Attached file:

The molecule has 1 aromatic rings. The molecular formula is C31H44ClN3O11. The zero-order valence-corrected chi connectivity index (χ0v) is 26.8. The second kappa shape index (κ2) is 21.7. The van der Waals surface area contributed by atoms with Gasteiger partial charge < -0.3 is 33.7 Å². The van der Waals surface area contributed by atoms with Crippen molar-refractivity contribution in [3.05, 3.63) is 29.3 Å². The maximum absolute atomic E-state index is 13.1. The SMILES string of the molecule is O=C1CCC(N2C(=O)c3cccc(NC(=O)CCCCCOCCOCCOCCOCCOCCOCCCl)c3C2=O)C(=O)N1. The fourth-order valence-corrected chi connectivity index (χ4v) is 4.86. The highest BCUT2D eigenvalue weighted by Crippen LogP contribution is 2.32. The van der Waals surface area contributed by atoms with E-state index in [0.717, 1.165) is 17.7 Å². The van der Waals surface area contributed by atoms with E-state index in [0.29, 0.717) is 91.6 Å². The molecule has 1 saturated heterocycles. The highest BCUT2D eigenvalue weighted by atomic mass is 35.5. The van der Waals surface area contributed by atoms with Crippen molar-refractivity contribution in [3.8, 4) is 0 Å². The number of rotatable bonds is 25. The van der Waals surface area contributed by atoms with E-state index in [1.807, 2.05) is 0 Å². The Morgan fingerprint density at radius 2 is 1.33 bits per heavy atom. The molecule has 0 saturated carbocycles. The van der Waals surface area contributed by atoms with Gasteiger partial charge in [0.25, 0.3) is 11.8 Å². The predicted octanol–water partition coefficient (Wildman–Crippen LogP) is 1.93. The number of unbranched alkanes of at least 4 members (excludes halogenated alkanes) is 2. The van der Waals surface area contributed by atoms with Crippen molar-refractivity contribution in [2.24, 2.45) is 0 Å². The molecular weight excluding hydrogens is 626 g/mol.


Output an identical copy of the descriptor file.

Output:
The molecule has 1 aromatic rings. The molecular formula is C31H44ClN3O11. The zero-order valence-corrected chi connectivity index (χ0v) is 26.8. The second kappa shape index (κ2) is 21.7. The van der Waals surface area contributed by atoms with Gasteiger partial charge < -0.3 is 33.7 Å². The van der Waals surface area contributed by atoms with Crippen molar-refractivity contribution in [3.05, 3.63) is 29.3 Å². The maximum absolute atomic E-state index is 13.1. The SMILES string of the molecule is O=C1CCC(N2C(=O)c3cccc(NC(=O)CCCCCOCCOCCOCCOCCOCCOCCCl)c3C2=O)C(=O)N1. The fourth-order valence-corrected chi connectivity index (χ4v) is 4.86. The highest BCUT2D eigenvalue weighted by Crippen LogP contribution is 2.32. The van der Waals surface area contributed by atoms with E-state index in [0.717, 1.165) is 17.7 Å². The van der Waals surface area contributed by atoms with E-state index in [0.29, 0.717) is 91.6 Å². The molecule has 1 saturated heterocycles. The highest BCUT2D eigenvalue weighted by atomic mass is 35.5. The van der Waals surface area contributed by atoms with Crippen molar-refractivity contribution in [3.8, 4) is 0 Å². The number of rotatable bonds is 25. The van der Waals surface area contributed by atoms with E-state index in [1.807, 2.05) is 0 Å². The Morgan fingerprint density at radius 2 is 1.33 bits per heavy atom. The molecule has 0 saturated carbocycles. The van der Waals surface area contributed by atoms with Gasteiger partial charge in [0.25, 0.3) is 11.8 Å². The predicted octanol–water partition coefficient (Wildman–Crippen LogP) is 1.93. The number of unbranched alkanes of at least 4 members (excludes halogenated alkanes) is 2. The van der Waals surface area contributed by atoms with Crippen molar-refractivity contribution in [2.24, 2.45) is 0 Å². The molecular weight excluding hydrogens is 626 g/mol.